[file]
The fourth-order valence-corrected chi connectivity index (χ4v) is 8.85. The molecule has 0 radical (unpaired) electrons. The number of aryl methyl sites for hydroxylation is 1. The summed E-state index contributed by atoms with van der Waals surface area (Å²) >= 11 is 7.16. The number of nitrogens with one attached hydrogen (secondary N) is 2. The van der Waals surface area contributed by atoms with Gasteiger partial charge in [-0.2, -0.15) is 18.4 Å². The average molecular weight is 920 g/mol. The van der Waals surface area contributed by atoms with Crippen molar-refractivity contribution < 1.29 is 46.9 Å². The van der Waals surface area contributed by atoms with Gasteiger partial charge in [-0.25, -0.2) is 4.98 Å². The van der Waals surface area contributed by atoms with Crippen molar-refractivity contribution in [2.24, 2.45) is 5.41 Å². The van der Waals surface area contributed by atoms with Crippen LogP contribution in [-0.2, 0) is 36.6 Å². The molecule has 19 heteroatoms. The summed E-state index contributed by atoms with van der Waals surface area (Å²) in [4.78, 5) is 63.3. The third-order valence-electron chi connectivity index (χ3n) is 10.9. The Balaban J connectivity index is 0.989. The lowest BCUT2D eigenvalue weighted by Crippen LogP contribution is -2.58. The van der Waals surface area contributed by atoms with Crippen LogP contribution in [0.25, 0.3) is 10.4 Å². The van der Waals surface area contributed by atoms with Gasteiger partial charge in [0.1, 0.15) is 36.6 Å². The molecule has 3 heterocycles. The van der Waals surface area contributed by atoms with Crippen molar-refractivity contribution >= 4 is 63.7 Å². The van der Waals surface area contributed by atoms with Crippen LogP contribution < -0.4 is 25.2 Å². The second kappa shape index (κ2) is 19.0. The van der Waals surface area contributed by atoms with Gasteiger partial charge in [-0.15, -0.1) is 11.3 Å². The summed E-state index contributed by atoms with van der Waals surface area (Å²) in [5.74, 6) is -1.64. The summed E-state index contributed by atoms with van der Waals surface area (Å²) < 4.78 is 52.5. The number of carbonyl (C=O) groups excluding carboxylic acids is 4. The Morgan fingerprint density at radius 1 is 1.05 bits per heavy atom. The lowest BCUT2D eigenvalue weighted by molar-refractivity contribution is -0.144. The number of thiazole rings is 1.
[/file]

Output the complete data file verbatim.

The fourth-order valence-corrected chi connectivity index (χ4v) is 8.85. The molecule has 0 radical (unpaired) electrons. The number of aryl methyl sites for hydroxylation is 1. The summed E-state index contributed by atoms with van der Waals surface area (Å²) >= 11 is 7.16. The number of nitrogens with one attached hydrogen (secondary N) is 2. The van der Waals surface area contributed by atoms with Gasteiger partial charge in [-0.2, -0.15) is 18.4 Å². The average molecular weight is 920 g/mol. The van der Waals surface area contributed by atoms with Crippen molar-refractivity contribution < 1.29 is 46.9 Å². The van der Waals surface area contributed by atoms with Gasteiger partial charge in [-0.25, -0.2) is 4.98 Å². The van der Waals surface area contributed by atoms with Crippen molar-refractivity contribution in [2.24, 2.45) is 5.41 Å². The van der Waals surface area contributed by atoms with Crippen LogP contribution in [-0.2, 0) is 36.6 Å². The molecule has 19 heteroatoms. The summed E-state index contributed by atoms with van der Waals surface area (Å²) in [4.78, 5) is 63.3. The third-order valence-electron chi connectivity index (χ3n) is 10.9. The Balaban J connectivity index is 0.989. The lowest BCUT2D eigenvalue weighted by Crippen LogP contribution is -2.58. The van der Waals surface area contributed by atoms with Crippen LogP contribution in [0.25, 0.3) is 10.4 Å². The van der Waals surface area contributed by atoms with Gasteiger partial charge in [0.1, 0.15) is 36.6 Å². The molecule has 3 heterocycles. The van der Waals surface area contributed by atoms with Crippen molar-refractivity contribution >= 4 is 63.7 Å². The van der Waals surface area contributed by atoms with Crippen LogP contribution < -0.4 is 25.2 Å². The second kappa shape index (κ2) is 19.0. The van der Waals surface area contributed by atoms with Gasteiger partial charge in [-0.15, -0.1) is 11.3 Å². The summed E-state index contributed by atoms with van der Waals surface area (Å²) in [5.74, 6) is -1.64. The summed E-state index contributed by atoms with van der Waals surface area (Å²) < 4.78 is 52.5. The number of carbonyl (C=O) groups excluding carboxylic acids is 4. The Morgan fingerprint density at radius 1 is 1.05 bits per heavy atom. The lowest BCUT2D eigenvalue weighted by molar-refractivity contribution is -0.144. The number of thiazole rings is 1.